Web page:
This is Dad magpie and the two kids. The mother is up in the gum tree somewhere and won't come down until I leave. They really don't like to have the camera pointed at them. It's funny, the shy one has known me for several years yet still doesn't trust me. That's OK; they shouldn't trust humans. It's almost time for the parents to start chasing the babies off as they're well able to fend for themselves now and soon the parents will mate again. It's always sad for me when I see the babies being ousted but that's the way it is in the bird world. Somebody said that it is only humans that allow their young to come back home to live. The cold weather has prompted me to knit some socks; not my usual thing but fun just the same, so I'm going through my stash for odd balls to use. I love going through my stash as I've always forgotten what's in there and so it's a bit like finding lost treasure. Gorgeous day today but still cold. Bye for now until next time.
The man of the house likes to cook (what a treasure). Here he is with a loaf of cornbread made from a recipe given to me by Cristy, The Crafty Country Momma. There is Cristy over there on the right of my page. (Sorry I still haven't learned to do links). I think our cornmeal must be a little coarser than that which they have in the USA as it's quite crunchy, but that's part of what we like about it. Its delicious and a little less sinful than some cake as it uses oil for it's shortening (better for our cholesterol). Thanks Cristy. By the way: That's not a bow on his head but a butterfly decoration on the curtain. Cold tonight; winter is on its way. Hope you're all warm and cosy wherever you are. Bye for now until next time.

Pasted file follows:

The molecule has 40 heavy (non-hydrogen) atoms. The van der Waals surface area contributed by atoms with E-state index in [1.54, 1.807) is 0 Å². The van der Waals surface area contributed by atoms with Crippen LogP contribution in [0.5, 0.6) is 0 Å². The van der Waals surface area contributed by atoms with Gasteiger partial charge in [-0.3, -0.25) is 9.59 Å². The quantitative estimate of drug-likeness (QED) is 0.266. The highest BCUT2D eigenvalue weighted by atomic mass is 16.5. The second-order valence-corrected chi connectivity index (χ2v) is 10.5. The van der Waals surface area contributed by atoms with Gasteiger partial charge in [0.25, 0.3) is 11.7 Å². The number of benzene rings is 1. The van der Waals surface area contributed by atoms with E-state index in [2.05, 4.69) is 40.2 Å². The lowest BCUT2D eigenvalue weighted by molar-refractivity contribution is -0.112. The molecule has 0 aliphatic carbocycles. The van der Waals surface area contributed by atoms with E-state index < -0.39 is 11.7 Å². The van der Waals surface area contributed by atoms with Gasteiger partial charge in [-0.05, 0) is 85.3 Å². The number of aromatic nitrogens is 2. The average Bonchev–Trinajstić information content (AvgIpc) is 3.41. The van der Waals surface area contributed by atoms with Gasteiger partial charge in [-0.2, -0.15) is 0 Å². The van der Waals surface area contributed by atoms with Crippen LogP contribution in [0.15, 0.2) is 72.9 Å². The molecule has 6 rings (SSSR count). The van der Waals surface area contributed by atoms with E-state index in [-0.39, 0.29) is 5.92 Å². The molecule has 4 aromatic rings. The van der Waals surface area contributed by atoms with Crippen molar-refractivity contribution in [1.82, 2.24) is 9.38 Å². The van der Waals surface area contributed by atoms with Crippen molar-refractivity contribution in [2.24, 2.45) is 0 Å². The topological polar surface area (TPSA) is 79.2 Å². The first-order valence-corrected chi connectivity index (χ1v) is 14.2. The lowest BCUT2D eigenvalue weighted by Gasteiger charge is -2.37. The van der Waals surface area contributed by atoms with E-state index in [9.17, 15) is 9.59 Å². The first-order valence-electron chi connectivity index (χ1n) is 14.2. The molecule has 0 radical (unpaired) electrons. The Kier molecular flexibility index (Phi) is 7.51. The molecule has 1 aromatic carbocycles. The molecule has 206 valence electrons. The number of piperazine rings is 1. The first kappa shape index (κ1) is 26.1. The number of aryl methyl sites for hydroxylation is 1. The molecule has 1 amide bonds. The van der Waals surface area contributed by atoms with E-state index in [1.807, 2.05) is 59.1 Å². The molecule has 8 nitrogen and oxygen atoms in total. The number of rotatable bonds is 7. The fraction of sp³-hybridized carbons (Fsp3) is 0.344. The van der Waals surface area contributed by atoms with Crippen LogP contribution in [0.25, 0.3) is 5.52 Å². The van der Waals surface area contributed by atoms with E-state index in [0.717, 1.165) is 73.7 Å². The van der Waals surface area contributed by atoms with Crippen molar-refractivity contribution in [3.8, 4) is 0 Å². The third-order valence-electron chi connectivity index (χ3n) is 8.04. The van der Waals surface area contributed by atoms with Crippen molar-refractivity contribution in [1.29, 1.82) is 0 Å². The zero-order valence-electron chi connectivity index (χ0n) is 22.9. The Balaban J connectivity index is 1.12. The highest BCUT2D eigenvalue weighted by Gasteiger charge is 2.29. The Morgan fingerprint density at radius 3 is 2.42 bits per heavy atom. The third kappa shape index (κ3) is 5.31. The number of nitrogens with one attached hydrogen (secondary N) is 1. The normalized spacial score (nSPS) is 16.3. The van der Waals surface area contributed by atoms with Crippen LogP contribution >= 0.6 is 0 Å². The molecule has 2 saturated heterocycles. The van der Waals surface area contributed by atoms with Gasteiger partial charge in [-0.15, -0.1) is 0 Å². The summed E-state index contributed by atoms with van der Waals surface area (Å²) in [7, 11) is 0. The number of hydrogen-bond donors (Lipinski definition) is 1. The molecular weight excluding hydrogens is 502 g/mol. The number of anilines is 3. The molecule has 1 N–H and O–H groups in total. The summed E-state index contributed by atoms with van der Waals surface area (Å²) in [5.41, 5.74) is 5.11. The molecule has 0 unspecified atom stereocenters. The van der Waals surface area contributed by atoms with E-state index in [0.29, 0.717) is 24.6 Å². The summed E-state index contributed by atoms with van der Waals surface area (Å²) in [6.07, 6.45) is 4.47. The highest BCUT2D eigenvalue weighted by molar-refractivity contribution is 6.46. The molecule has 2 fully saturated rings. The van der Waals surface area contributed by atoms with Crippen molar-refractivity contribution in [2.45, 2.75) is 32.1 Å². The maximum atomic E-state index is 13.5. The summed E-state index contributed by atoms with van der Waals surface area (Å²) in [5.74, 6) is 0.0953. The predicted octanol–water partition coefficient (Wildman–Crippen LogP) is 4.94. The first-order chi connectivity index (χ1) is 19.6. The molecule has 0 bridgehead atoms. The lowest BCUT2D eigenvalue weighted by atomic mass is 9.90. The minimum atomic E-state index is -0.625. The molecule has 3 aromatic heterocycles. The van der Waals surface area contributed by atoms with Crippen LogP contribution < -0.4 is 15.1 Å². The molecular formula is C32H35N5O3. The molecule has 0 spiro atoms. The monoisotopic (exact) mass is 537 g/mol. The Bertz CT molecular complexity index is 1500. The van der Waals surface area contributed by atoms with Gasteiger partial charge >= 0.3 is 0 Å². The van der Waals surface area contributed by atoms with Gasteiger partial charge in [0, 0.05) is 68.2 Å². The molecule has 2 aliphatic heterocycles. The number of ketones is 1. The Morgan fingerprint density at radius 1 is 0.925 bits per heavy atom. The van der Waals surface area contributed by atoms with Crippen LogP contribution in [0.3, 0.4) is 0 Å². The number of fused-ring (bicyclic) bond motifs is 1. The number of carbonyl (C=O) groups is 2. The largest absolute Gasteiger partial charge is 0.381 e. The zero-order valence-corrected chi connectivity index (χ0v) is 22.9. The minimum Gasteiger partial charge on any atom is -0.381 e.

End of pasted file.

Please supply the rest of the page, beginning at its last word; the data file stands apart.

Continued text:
I'm playing truant at the moment because I'm supposed to be working on the newsletter but I just had to show you this latest scroll-saw marvel by Joe from the woodworkers club to which I belong. It's a jig-saw puzzle that actually sits upright on a swing, but it does come apart for re-assembly. I've given up looking for adjectives to describe Joes work - it speaks for itself. Joe has given me the pattern and is encouraging me to make one myself. I fall about laughing at the idea but he assures me it is easy. We'll see. Anyway, off to the newsletter - a big one this month as its AGM time again. Hope you had a lovely Mother's day and will have a beaut week. Bye for now until next time.